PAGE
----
The Processing Of Chinese Herbs: Herb’s Therapeutic Properties
The Processing of Chinese Herbs
The processing of Chinese herbs: herb’s therapeutic properties – often, in Chinese medicine, you hear the term “hot” or “cold” and “taste” as they apply to herbs and the response from people who take them.
The description reflects the herb’s therapeutic properties, and help guide practitioners to prepare a specific herbal formula that is needed for each person, known as personalized intervention. The herb can be warm, or bitter, or sweet, or other descriptive attributes.
Researchers say that preparing herbs is an extensive process that involves many layers of work. At the outset, impurities are removed. Then, there is “washing, cutting, drying as well as steaming and also stir-frying of herbal materials to increase solubility,” recent research in Chinese Medicine says. The process also includes “reducing unpleasant smells, reduce toxicity, decrease side effects, enhancing the pharmaceutical efficacy and stabilized and modify therapeutic property,” the research shows.
Importance of Processing
Processing also has a close relationship with a herb’s therapeutic ability. For example, the research adds, according to Chinese medicine principle, raw Rehmannia radix, a root common in Chinese medicine, is considered to have “sweet and bitter” with “cold” properties and can be used to treat “heat” the body for certain illnesses. But the processed Rehmanniae radix can have “sweet” and “warm” properties and can be used to treat “cold” syndromes. Those changes show the various possibilities for treatment with the Chinese herb or medicine. While “cold” relates to chills, and body aches, “heat” refers to fever and inflammation.
Essentially, the chemical compounds can be changed by processing and then may induce different therapeutic properties. Almost all herbal materials are required to be properly processed before being used, research shows.
In China, there is a big demand for science-based protocols that are “fast, robust and sensitive measurements for evaluating the quality during and after the processing,” according to the Chinese Medicine journal.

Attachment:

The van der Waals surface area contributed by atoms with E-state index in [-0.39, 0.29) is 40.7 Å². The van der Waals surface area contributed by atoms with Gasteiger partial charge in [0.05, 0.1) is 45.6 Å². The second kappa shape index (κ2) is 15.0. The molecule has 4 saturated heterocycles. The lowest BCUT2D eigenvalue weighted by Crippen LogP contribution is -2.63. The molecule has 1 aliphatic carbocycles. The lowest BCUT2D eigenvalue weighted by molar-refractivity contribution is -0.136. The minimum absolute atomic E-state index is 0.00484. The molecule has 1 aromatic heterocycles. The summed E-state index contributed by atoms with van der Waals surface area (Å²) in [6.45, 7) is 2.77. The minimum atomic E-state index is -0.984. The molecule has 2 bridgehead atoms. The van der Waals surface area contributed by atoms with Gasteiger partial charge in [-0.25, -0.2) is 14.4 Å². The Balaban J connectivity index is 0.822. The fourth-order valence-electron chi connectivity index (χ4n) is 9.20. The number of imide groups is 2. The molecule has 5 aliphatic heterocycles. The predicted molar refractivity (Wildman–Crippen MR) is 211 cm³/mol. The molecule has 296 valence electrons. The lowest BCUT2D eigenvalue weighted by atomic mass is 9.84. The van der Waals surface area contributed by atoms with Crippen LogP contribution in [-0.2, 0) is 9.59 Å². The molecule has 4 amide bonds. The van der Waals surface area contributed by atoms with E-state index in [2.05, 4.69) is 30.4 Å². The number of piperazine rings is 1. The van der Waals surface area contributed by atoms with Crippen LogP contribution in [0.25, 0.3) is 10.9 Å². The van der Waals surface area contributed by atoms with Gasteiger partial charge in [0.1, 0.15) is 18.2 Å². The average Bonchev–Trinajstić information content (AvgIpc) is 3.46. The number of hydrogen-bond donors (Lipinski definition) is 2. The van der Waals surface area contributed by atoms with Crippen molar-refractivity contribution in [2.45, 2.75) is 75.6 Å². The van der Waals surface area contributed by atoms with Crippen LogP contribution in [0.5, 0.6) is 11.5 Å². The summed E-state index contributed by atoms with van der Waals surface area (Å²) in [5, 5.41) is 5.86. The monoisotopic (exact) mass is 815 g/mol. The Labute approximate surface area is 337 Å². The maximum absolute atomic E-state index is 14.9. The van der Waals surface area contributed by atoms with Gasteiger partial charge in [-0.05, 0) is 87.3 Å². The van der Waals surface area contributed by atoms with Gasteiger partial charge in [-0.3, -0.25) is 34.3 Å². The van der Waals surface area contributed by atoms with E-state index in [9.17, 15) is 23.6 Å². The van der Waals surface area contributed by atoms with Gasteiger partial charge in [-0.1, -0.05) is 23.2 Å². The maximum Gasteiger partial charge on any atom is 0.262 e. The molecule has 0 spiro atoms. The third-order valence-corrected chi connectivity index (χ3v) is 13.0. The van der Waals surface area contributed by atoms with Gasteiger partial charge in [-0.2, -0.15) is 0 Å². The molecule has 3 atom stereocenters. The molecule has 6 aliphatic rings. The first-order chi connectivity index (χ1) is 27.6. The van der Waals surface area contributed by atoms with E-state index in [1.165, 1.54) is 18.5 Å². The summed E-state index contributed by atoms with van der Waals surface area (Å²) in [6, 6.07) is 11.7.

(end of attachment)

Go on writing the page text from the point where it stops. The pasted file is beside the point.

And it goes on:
One system being studied is known as delayed luminescence, which helps to categorize the properties of herbs during and after processing. It can be used to show differences of herbal materials prepared under different conditions, as well as the age of the herb and environment.
Delayed luminescence relates to the manner in which organisms have a “decaying emission” of light after exposure to light, or illumination, from microorganisms to leaves. With this process, food quality and seed germination, can be measured, and other properties of herbal medicine.
As a result, delayed luminescence, as it is being developed, provides a “promising technological platform for investigating the properties of Chinese herbal medicines, both qualitatively and quantitatively.” Research adds that it may serve as a “robust and sensitive tool for evaluating the therapeutic properties of herbs base on the traditional Chinese medicine classification of various elements,” such as taste, according to Chinese Medicine journal.
Sun, M, Chang, WT, et al. 2018. Application of delayed luminescence method of measuring of the processing of Chinese herbal materials. Chinese Medicine. http://doi.org/10.1186/s13020-018-0202-0
Pang, J, Zhu, X, et al. 2016. Spectral Analysis of Chinese Medicinal Herbs Based on Delayed Luminescence. Volume 2016, Article ID 8469024. 8 pages. .
Jinui, L, Haitong, W, et al. Current applications of molecular imaging and luminescence-based techniques in traditional Chinese medicine. 2011. Journal of Ethnopharmacology. Volume 137. Issue 1. 1 September 2011. Pages 16-26. ps://www.sciencedirect.com/science/article/pii/S0378874111004211
Sun, M, Chang, W, et al.
Characterization of the therapeutic properties of Chinese herbal materials by measuring delayed lumiescnece and dendritic cell-based immunomoulatory response. 2017. Journal of Photochemistry and Photobiology B: Biology. Volume. 168. March 2017. Pages 111. https://www.hindawi.com/journals/ecam/2016/8469024/